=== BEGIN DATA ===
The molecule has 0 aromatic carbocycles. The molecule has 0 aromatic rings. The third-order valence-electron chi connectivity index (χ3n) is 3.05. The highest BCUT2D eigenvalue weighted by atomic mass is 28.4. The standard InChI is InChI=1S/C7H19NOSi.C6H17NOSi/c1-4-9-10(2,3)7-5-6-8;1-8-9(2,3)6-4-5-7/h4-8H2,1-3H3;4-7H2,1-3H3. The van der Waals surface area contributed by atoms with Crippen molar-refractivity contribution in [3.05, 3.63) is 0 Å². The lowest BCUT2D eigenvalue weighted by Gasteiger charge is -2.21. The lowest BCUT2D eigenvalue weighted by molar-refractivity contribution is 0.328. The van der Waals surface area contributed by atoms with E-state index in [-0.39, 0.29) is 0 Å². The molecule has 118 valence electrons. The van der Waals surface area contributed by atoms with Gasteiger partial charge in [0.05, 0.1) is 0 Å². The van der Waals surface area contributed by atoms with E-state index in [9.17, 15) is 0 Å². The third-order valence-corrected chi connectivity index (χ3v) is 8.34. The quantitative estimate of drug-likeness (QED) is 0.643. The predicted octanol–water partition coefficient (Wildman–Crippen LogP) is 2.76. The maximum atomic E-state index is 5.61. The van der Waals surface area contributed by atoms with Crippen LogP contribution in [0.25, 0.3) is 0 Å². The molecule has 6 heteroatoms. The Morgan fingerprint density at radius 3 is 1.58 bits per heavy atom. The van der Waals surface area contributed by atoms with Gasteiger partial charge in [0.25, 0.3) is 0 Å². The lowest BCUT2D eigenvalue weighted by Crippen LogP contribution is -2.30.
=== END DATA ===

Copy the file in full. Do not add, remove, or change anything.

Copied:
The molecule has 0 aromatic carbocycles. The molecule has 0 aromatic rings. The third-order valence-electron chi connectivity index (χ3n) is 3.05. The highest BCUT2D eigenvalue weighted by atomic mass is 28.4. The standard InChI is InChI=1S/C7H19NOSi.C6H17NOSi/c1-4-9-10(2,3)7-5-6-8;1-8-9(2,3)6-4-5-7/h4-8H2,1-3H3;4-7H2,1-3H3. The van der Waals surface area contributed by atoms with Crippen molar-refractivity contribution in [3.05, 3.63) is 0 Å². The lowest BCUT2D eigenvalue weighted by Gasteiger charge is -2.21. The lowest BCUT2D eigenvalue weighted by molar-refractivity contribution is 0.328. The van der Waals surface area contributed by atoms with E-state index in [-0.39, 0.29) is 0 Å². The molecule has 118 valence electrons. The van der Waals surface area contributed by atoms with Gasteiger partial charge in [0.05, 0.1) is 0 Å². The van der Waals surface area contributed by atoms with E-state index in [9.17, 15) is 0 Å². The third-order valence-corrected chi connectivity index (χ3v) is 8.34. The quantitative estimate of drug-likeness (QED) is 0.643. The predicted octanol–water partition coefficient (Wildman–Crippen LogP) is 2.76. The maximum atomic E-state index is 5.61. The van der Waals surface area contributed by atoms with Crippen LogP contribution in [0.25, 0.3) is 0 Å². The molecule has 6 heteroatoms. The Morgan fingerprint density at radius 3 is 1.58 bits per heavy atom. The van der Waals surface area contributed by atoms with Gasteiger partial charge in [0.25, 0.3) is 0 Å². The lowest BCUT2D eigenvalue weighted by Crippen LogP contribution is -2.30.